My love for words was shared with just over a dozen high school students from around the city in a college readiness program this past year as they wrote essays about who they are, who they would like to become, and why they’d like to travel to far off places like Chicago and Maine for their education. My role was to help them understand — no challenge them — to discover the power of language, of description, and organization to elevate their writing.
Some are first generation New Yorkers with roots in West Africa, South America, and the Caribbean, while others are African-American. All are heading off to college this fall, a first for many in their families. These teenagers translate language and popular culture for their elders and are often caught between the old world of traditions brought over from small villages thousands of miles away, and our ever-changing new world of informality, technology, politics, feminism, and what is called progress.
We’ve gotten to know each other from their personal essays: who forgets to take clothing out of the washing machine after its last spin; who attends public, charter, or Catholic schools; who loves baseball and soccer, physics, art, and writing; who has a sense of humor and who requires a push to participate. Some are decisive about what their college major will be, while others are uncertain. One sighs that her parents are too strict and drive her crazy with rules and demands; one has moved again while another has no place to call home; and yet another worries that the darkness of her skin sets her apart.
My students were often reminded to get the point in their writing, a lesson I sometimes forget, and after another reminder, one student—I’ll call her Malika, which translates into queen in Arabic—looked up.
“Thank you for the reminder,” she said brightly. “Check.”
Malika does not stand out because she wears a dark colored hijab. She stands out because of her inquisitiveness, intelligence, and passion for physics. She quotes astronomer Carl Sagan, met astrophysicist Neil deGrasse Tyson, and introduced me to early and contemporary Muslims and Africans in math, medicine, astronomy, and physics. She’s aware that she’s unique in a confident and outgoing manner and it was she who gave me a humorous side-eye when I spoke into the small but loud classroom microphone, startling everyone from their laptops, then scolded her classmates: “Arlene is trying to say something!”
They listened to her. So did I.
I worry about her—as I worry about all of my students—in this time of xenophobia, particularly against Muslims. Her generation, as are many of us, is plugged into headlines and news about hatred, insults, and attacks which have exploded since the presidential election. This was all in the news in an abstract way until it happened to one of us.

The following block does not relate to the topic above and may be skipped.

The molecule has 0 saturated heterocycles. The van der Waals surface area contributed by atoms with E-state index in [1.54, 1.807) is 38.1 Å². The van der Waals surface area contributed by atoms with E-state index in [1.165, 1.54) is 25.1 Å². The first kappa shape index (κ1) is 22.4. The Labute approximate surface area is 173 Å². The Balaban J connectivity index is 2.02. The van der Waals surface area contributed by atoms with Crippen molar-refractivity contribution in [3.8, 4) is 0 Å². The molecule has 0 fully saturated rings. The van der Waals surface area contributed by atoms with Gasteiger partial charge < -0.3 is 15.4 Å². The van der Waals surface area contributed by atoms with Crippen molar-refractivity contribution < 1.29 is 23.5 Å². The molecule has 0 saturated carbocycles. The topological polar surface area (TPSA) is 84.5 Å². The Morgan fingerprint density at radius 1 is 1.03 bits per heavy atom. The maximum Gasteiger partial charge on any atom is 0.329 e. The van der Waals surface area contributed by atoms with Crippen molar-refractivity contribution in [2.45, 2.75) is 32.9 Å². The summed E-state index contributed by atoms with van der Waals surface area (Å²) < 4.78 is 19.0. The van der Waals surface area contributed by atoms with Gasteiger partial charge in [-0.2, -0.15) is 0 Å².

Before our lesson began one Saturday morning just before the end of 2016, Malika told us her story.
She was on foot in Times Square, the mecca of tourists, souvenirs, restaurant chains, and theaters where it’s impossible to find an empty space on the sidewalk. You’ll see jeans and sneakers, yarmulkes and tzizis, turbans and tank tops, saris and sashes, evening gowns and tuxedos, business suits and ties, with some there for the hell of it, some wanting to get the hell home. Somehow everyone fits in.
But two people did not think that Malika, noticeable in the hijab that frames her sharp eyes and strong chin, did. As she and a friend walked along Eighth Avenue, a white British couple—a man and a woman—stepped in front of them and blocked them from passing. The woman shouted angrily at these two teenagers, ”Go back to where you came from!” Malika repeated their words in a surprisingly accurate British accent and we all chuckled. But it wasn’t funny.
Words were exchanged and the couple became louder, Malika more defiant. She didn’t walk away but stood there on the sidewalk, ready to defend herself against whatever added insult might come next. And as she told her story, you could hear by the anger in her voice that if the couple were to walk into the classroom right now, she wouldn’t back down. And I would have been standing with her, defending her right to be here. This could be any one of us.
Back in Times Square, several Mexican workers unloading boxes from a nearby truck had overheard the commotion and stepped in to defend Malika and her friend. The British couple might have been talking to them, too.
An African-American man stepped in, told off the British couple with a retaliatory “Go back to where you came from,” and broke up the confrontation. The Brits continued on their way, as did Malika and her friend. But Malika has not forgotten the encounter.
It is Malika and her generation who are ready to step up make a difference and to make their voices heard. Some have already marched from Union Square to 57th Street and I’m sure they will be marching again. They missed out on voting in the last election because they are not yet old enough to vote. But they are ready for the next election and elections to come.
“The election woke me up,” said one student, another young Muslim woman who writes fiercely about growing up in the South Bronx with relatives who have bleached their African skin to make it lighter, something she vows she will never do.
Malika and her fellow students are ready to fight for who they are, ready to fight for the type of country they want America to be. They are ‘woke,’ as they say, and they are not afraid.